The alternate title for this post was “Meal Planning: It’s Not Just for Mormon Mommy Bloggers.” Nothing against Mormon mommy bloggers…clearly they know what they’re talking about when it comes to slow cooker recipes. But I feel like some people just think of meal planning as something you should do if you’re a harried mother of three. Well, I might not have children but sometimes I FEEL like a harried mother of three on the inside, you know?
Meal planning is awesome no matter who you are. It’s not only a way to save a ton of money (you waste way less food and go to the grocery store way less often), but it also decreases my anxiety by a TON. Just knowing that I’ve already planned out my dinners for the week is, for some reason, a huge stress reliever. I mean, why do I stress out about what I’m going to have for dinner, anyway? Clearly I know I’ll be getting food SOMEHOW. But whatever. The point I’m trying to make is that meal planning is awesome and everyone should do it, whether you’re cooking for five people, two people, or just yourself.
I get that some people don’t eat sit-down, full “dinners” every night. I don’t think you have to. But I grew up in a house where we ate a very traditional, home-cooked protein-starch-vegetable dinner every night, so it’s what I’m used to and it’s how I like to live my life. I feel much more centered and healthy when I’m eating balanced, full meals. And I’m not suggesting that you have to eat at a table with proper china and silverware. H. and I usually eat in front of the X-Files or New Girl (classy!). But just the ritual of having a full meal to look forward to every night is really important to me.
I do about 98% of the cooking for me and H., and before you tell me that this is a sexist distribution of labor, let me tell you a few things:
1. If I left cooking up to H., we would have chicken nuggets for dinner every night. He does NOT care about the quality of food he puts into his body and he just eats processed carbs/proteins constantly if left to his own devices.
2. H. is not super comfortable in the kitchen, which is something I’m trying to work on slowly, but right now he definitely doesn’t have the confidence to go “off recipe.”
3. Most importantly, H. does the cleaning. Which is awesome, because I hate doing dishes more than just about any chore. I would rather cook than do dishes any day.
So meal planning is something that’s basically left up to me. Lately a couple of people have asked me how I meal plan, so I thought I’d share. It’s definitely not anything ground-breaking or exciting, but just like packing your lunch, it’s one of those things that I think everyone should do to make their lives WAY easier. Here are my tips for meal planning:
1. Be thinking about food…well, constantly.
There aren’t a lot of times I’d recommend you be more like me, but this is one of them. I’m thinking about food ALL THE TIME, so when it comes time to decide what dinners I want to eat all week, I generally have a few things in mind. I read a lot of food blogs and I love looking through cookbooks (right now I’m into Dinner: A Love Story), so I bookmark/pin/copy the recipes that look good.
2. Get a routine.
Every Sunday morning, I plan out what I want to make all week based on what recipes I bookmarked, what we have in our cupboards, and what I just feel like eating. I don’t like to buy more than one cut/package of meat per week, so generally I plan a couple of vegetarian dinners and a couple of recipes that make use of one roast or something. For example, I might make slow-cooked pork on Monday night, then use the leftover pork to make a soup or something on Tuesday night. Okay, so these tips are pretty basic, right? “Use leftovers!” Gee, thanks Kerry. But you’d be surprised how many people don’t do this! And if I’m making something sort of expensive (like anything that involves beef or necessitates buying a lot of new ingredients), I make sure my vegetarian meals are extra cheap. Soups are the best for this.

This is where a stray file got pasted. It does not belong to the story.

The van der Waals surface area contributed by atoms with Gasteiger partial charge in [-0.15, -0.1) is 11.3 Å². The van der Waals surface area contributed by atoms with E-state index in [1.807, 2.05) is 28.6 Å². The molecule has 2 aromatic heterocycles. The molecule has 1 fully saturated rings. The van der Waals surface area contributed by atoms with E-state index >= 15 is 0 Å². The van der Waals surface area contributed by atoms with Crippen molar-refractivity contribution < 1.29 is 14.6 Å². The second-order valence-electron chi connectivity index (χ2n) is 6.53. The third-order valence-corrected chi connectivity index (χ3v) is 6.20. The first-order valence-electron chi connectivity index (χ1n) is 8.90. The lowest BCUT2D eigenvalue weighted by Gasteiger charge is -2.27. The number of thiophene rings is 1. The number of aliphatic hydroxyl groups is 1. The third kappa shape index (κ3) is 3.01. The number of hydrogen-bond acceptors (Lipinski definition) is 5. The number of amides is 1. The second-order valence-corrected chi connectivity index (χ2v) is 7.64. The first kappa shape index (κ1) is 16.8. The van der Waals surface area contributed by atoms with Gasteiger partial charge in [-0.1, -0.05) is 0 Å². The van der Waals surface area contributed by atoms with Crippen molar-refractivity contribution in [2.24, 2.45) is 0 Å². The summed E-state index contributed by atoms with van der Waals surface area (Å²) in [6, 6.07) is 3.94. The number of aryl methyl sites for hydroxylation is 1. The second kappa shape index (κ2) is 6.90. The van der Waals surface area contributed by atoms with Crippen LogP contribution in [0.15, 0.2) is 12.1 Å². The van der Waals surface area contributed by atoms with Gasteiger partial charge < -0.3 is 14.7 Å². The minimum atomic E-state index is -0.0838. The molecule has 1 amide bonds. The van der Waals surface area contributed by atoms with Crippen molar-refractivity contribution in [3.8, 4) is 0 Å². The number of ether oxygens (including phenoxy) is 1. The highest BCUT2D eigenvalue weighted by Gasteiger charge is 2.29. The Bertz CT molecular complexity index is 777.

Anyway, after I make my list of everything I want to make, I make a list of all the ingredients I need to buy. I organize my shopping list by section, because otherwise I get really stressed out. And that leads into Sunday morning shopping. H. and I like to go when all the moral people are in church. Under NO CIRCUMSTANCES should you go shopping on Sunday afternoon after all the moms get out of church. Those women are gonna clear out the produce section. You need to beat them to it.
3. Sunday prep.
I only do this when I’m being REALLY organized, but it helps SO MUCH if I can chop/pre-cook things on Sunday for the rest of the week. Again, duh. This is pretty obvious.
That’s pretty much the easiest, right? Here’s my meal plan from last week. I planned this out on Sunday and more or less stuck to it. I don’t use recipes all the time, but I tried a few new things last week so I linked to them.
Monday: Slow-cooked pork with balsamic glaze, crispy potatoes, broccoli slaw
Tuesday: Pork and sweet potato hash with avocado and fried eggs
Wednesday: Black bean and quinoa soup
Thursday: Chicken cutlets with roasted potatoes and brussels sprouts
Friday: Take-out. No cooking!
These dinners all gave me plenty of leftovers for the next day’s lunches, they used many of the same ingredients, and a lot of them used things I tend to have in my cupboard anyway (beans, quinoa, potatoes). We really don’t spend too much at the grocery store, which gives us a little more leeway when we want to go out, which is often. Nothing’s gonna get in the way of me and trying a new restaurant.
What about you guys? Do you meal plan? What’s your dinner strategy? Let me know!